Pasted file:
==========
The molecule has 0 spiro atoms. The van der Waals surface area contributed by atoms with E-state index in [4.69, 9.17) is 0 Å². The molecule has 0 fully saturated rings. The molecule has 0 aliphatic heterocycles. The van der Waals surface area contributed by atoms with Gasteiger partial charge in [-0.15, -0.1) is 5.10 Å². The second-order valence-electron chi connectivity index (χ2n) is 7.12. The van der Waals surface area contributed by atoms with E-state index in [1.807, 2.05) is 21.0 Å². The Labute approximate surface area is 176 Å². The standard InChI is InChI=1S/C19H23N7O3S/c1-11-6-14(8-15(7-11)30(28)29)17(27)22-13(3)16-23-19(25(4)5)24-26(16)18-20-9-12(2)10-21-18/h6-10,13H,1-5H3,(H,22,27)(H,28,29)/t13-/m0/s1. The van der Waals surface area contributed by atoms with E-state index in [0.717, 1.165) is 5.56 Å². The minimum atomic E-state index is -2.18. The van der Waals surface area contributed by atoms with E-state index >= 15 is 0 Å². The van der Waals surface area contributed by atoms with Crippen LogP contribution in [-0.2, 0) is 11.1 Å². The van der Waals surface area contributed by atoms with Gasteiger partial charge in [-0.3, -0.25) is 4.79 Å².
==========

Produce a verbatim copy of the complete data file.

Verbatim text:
The molecule has 0 spiro atoms. The van der Waals surface area contributed by atoms with E-state index in [4.69, 9.17) is 0 Å². The molecule has 0 fully saturated rings. The molecule has 0 aliphatic heterocycles. The van der Waals surface area contributed by atoms with Gasteiger partial charge in [-0.15, -0.1) is 5.10 Å². The second-order valence-electron chi connectivity index (χ2n) is 7.12. The van der Waals surface area contributed by atoms with E-state index in [1.807, 2.05) is 21.0 Å². The Labute approximate surface area is 176 Å². The standard InChI is InChI=1S/C19H23N7O3S/c1-11-6-14(8-15(7-11)30(28)29)17(27)22-13(3)16-23-19(25(4)5)24-26(16)18-20-9-12(2)10-21-18/h6-10,13H,1-5H3,(H,22,27)(H,28,29)/t13-/m0/s1. The van der Waals surface area contributed by atoms with E-state index in [0.717, 1.165) is 5.56 Å². The minimum atomic E-state index is -2.18. The van der Waals surface area contributed by atoms with E-state index >= 15 is 0 Å². The van der Waals surface area contributed by atoms with Crippen LogP contribution in [-0.2, 0) is 11.1 Å². The van der Waals surface area contributed by atoms with Gasteiger partial charge in [-0.3, -0.25) is 4.79 Å².